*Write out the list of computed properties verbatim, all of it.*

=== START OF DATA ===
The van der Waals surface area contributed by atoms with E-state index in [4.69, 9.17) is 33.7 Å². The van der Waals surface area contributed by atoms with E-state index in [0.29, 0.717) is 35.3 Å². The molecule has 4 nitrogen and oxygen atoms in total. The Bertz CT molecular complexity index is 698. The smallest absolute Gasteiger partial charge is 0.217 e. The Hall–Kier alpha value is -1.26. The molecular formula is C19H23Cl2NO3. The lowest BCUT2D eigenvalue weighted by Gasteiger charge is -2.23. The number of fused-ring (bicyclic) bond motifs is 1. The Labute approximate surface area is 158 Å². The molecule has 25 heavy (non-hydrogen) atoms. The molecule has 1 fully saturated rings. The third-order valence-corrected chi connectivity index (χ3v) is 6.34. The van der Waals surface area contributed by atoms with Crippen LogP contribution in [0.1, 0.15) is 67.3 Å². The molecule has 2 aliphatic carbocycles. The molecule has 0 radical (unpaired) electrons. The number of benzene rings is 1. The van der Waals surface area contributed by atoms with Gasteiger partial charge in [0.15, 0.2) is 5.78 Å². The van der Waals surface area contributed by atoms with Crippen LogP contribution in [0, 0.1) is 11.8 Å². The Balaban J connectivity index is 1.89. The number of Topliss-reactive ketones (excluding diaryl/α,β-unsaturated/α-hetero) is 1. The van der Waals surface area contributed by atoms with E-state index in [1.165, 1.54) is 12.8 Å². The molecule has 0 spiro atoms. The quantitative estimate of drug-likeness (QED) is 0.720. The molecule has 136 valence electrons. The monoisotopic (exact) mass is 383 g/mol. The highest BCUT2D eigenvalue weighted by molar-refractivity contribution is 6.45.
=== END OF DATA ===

The van der Waals surface area contributed by atoms with E-state index in [4.69, 9.17) is 33.7 Å². The van der Waals surface area contributed by atoms with E-state index in [0.29, 0.717) is 35.3 Å². The molecule has 4 nitrogen and oxygen atoms in total. The Bertz CT molecular complexity index is 698. The smallest absolute Gasteiger partial charge is 0.217 e. The Hall–Kier alpha value is -1.26. The molecular formula is C19H23Cl2NO3. The lowest BCUT2D eigenvalue weighted by Gasteiger charge is -2.23. The number of fused-ring (bicyclic) bond motifs is 1. The Labute approximate surface area is 158 Å². The molecule has 25 heavy (non-hydrogen) atoms. The molecule has 1 fully saturated rings. The third-order valence-corrected chi connectivity index (χ3v) is 6.34. The van der Waals surface area contributed by atoms with Crippen LogP contribution in [0.1, 0.15) is 67.3 Å². The molecule has 2 aliphatic carbocycles. The molecule has 0 radical (unpaired) electrons. The number of benzene rings is 1. The van der Waals surface area contributed by atoms with Gasteiger partial charge in [0.15, 0.2) is 5.78 Å². The van der Waals surface area contributed by atoms with Crippen LogP contribution in [0, 0.1) is 11.8 Å². The Balaban J connectivity index is 1.89. The number of Topliss-reactive ketones (excluding diaryl/α,β-unsaturated/α-hetero) is 1. The van der Waals surface area contributed by atoms with E-state index in [1.165, 1.54) is 12.8 Å². The molecule has 0 spiro atoms. The quantitative estimate of drug-likeness (QED) is 0.720. The molecule has 136 valence electrons. The monoisotopic (exact) mass is 383 g/mol. The highest BCUT2D eigenvalue weighted by molar-refractivity contribution is 6.45.